The nurses’ strike is about more than pay. Poor staffing means poor care, and poor care costs taxpayers more.
First published: Nov 2022.
F or the first time in its 106-year history, the Royal College of Nursing (RCN), the UK’s largest nursing union, has voted to take strike action. Nurses in the UK have been on strike before and achieved change, but the scale of this strike is extraordinary.
This dispute, like many forms of industrial action, centres on pay. The salaries of registered nurses and nursing support workers have fallen in real terms by almost 20% in the past ten years. But this dispute is about more than just pay.
The nursing workforce in the UK is under extreme pressure. Over the past few years, the UK has seen a loss of experienced nurses and a population with an increased need for nursing. People are living longer with more multiple conditions and frailty. This has meant workloads have increased and have now become unsustainable. Nurses are compromising on patient care and patient safety, and they find that intolerable.
Nurses are leaving the nursing register at a faster rate than ever before and the English health service has over 40,000 vacancies unfilled. To add more workers to the nursing workforce, employers and policymakers have chosen to take on more and more people without registered nurse qualifications to make up the numbers for the least amount of money. This group has many different job titles but is mainly a support workforce.
Although the support workforce is a valuable addition, it has become clear that in recent years this workforce is being used to substitute for registered nurses. This is not only exploitative, but it also means registered nurses are put under more pressure to supervise their work. Although the support workers deliver care, the registered nurse is still responsible. The evidence shows that it is registered nurses that make a difference to patient outcomes, such as survival – adding more support workers does not have the same effect.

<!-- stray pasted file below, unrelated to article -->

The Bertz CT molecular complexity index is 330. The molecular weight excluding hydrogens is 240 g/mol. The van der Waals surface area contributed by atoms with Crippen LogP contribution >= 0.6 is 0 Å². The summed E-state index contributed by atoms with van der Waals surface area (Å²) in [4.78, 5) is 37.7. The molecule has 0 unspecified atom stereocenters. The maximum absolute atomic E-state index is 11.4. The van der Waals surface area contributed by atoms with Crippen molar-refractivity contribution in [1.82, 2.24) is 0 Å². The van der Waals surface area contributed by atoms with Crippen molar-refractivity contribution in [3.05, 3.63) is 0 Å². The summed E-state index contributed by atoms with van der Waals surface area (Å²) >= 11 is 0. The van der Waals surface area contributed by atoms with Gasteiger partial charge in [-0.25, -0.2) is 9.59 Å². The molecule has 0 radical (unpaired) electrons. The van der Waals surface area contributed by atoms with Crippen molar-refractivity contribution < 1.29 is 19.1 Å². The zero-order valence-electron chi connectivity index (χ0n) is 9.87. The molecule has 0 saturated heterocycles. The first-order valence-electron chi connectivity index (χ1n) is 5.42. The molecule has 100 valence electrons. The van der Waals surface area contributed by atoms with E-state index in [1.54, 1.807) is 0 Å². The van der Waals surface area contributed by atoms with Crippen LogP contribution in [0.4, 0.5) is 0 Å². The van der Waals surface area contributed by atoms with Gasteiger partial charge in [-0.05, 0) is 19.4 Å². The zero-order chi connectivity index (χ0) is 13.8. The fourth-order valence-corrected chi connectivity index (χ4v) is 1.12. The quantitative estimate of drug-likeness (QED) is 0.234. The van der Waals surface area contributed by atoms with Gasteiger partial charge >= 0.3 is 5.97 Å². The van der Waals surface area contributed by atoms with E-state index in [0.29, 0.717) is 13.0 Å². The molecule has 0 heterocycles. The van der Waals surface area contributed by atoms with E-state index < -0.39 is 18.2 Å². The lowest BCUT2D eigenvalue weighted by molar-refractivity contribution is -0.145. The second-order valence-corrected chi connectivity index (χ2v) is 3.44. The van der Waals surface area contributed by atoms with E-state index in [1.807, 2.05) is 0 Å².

Better pay for NHS workers rally in Sheffield, 8 August 2020. | CREDIT: FLICKR/TIM DENNELL
Unlike many other industrial disputes, the media and government ministers are employing moral arguments around the nurses’ strike. These arguments range from questioning the morals of nurses who strike to asking if nurses are deserving of a pay rise. Moral arguments are irrelevant but probably based on the fact that nursing is a majority female profession that has relied on describing its worth in terms of its virtue rather than its expertise. Striking does not fit in with the image of women who serve the needs of others.
Nursing is a competitive labour market, its workers are highly skilled and in short supply globally. This means nurses can choose alternative employment both in the UK (in the private sector) and abroad.
As a workforce and patient safety researcher, I have seen only too clearly how the evidence for safe levels of staffing has not been recognised by governments and policymakers. In Scotland and Wales, there is now “safe staffing” legislation, but this applies only to hospitals in those countries. The evidence for safe staffing and contemporary workforce planning remains robustly ignored.
More expensive in the long run
Poor staffing means poor care – and poor care costs taxpayers more. There has been an increase in the cost of medical negligence in England which reached record levels in 2022 and outstrips the cost of any pay award. Add to this the cost of temporary workers of around £6 billion and the return of investment back into the UK economy (nurses are also taxpayers and consumers) increasing nursing pay doesn’t seem like a bad option.
I support the nurses’ strike if it means their work becomes more valued and hospitals and community services retain experienced nurses. As a taxpayer, a carer and potentially a patient, I can’t afford not to.
— AUTHOR —
- Text: This piece was originally published in The Conversation and re-published in PMP Magazine on 30 November 2022. | The author writes in a personal capacity.
- Cover: Flickr/Tim Dennell. (Licensed under a Creative Commons Attribution-ShareAlike 4.0 International License.)